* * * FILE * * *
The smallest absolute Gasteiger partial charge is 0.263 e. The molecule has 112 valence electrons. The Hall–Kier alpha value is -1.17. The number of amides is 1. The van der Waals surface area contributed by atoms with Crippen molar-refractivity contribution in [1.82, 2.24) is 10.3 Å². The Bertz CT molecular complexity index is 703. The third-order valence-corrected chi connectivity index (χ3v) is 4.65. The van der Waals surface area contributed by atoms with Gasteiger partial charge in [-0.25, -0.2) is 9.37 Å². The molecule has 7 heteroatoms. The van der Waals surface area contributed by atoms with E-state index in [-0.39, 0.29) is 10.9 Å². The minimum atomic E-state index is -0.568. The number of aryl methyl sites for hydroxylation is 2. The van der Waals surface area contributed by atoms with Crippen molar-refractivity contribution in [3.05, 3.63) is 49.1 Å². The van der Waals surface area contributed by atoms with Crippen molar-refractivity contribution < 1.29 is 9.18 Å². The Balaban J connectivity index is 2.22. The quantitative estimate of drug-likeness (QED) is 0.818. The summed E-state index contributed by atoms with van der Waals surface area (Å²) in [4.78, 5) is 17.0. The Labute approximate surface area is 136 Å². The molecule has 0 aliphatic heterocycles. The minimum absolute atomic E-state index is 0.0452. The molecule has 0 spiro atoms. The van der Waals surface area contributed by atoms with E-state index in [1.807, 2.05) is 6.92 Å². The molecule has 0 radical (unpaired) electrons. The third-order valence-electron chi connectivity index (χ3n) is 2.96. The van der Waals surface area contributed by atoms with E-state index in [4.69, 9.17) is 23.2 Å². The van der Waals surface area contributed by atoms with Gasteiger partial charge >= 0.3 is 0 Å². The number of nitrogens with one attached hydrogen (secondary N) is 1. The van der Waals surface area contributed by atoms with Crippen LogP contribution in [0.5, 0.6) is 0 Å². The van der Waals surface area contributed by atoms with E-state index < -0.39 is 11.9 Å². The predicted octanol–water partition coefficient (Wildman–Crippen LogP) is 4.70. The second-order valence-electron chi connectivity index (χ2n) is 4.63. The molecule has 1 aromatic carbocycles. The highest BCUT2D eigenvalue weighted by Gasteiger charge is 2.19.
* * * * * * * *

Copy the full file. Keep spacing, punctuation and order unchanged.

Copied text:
The smallest absolute Gasteiger partial charge is 0.263 e. The molecule has 112 valence electrons. The Hall–Kier alpha value is -1.17. The number of amides is 1. The van der Waals surface area contributed by atoms with Crippen molar-refractivity contribution in [1.82, 2.24) is 10.3 Å². The Bertz CT molecular complexity index is 703. The third-order valence-corrected chi connectivity index (χ3v) is 4.65. The van der Waals surface area contributed by atoms with Gasteiger partial charge in [-0.25, -0.2) is 9.37 Å². The molecule has 7 heteroatoms. The van der Waals surface area contributed by atoms with E-state index in [-0.39, 0.29) is 10.9 Å². The minimum atomic E-state index is -0.568. The number of aryl methyl sites for hydroxylation is 2. The van der Waals surface area contributed by atoms with Crippen molar-refractivity contribution in [3.05, 3.63) is 49.1 Å². The van der Waals surface area contributed by atoms with Crippen molar-refractivity contribution < 1.29 is 9.18 Å². The Balaban J connectivity index is 2.22. The quantitative estimate of drug-likeness (QED) is 0.818. The summed E-state index contributed by atoms with van der Waals surface area (Å²) in [4.78, 5) is 17.0. The Labute approximate surface area is 136 Å². The molecule has 0 aliphatic heterocycles. The minimum absolute atomic E-state index is 0.0452. The molecule has 0 spiro atoms. The van der Waals surface area contributed by atoms with E-state index in [1.807, 2.05) is 6.92 Å². The molecule has 0 radical (unpaired) electrons. The third-order valence-electron chi connectivity index (χ3n) is 2.96. The van der Waals surface area contributed by atoms with E-state index in [4.69, 9.17) is 23.2 Å². The van der Waals surface area contributed by atoms with Gasteiger partial charge >= 0.3 is 0 Å². The number of nitrogens with one attached hydrogen (secondary N) is 1. The van der Waals surface area contributed by atoms with Crippen LogP contribution in [0.5, 0.6) is 0 Å². The van der Waals surface area contributed by atoms with E-state index < -0.39 is 11.9 Å². The predicted octanol–water partition coefficient (Wildman–Crippen LogP) is 4.70. The second-order valence-electron chi connectivity index (χ2n) is 4.63. The molecule has 1 aromatic carbocycles. The highest BCUT2D eigenvalue weighted by Gasteiger charge is 2.19.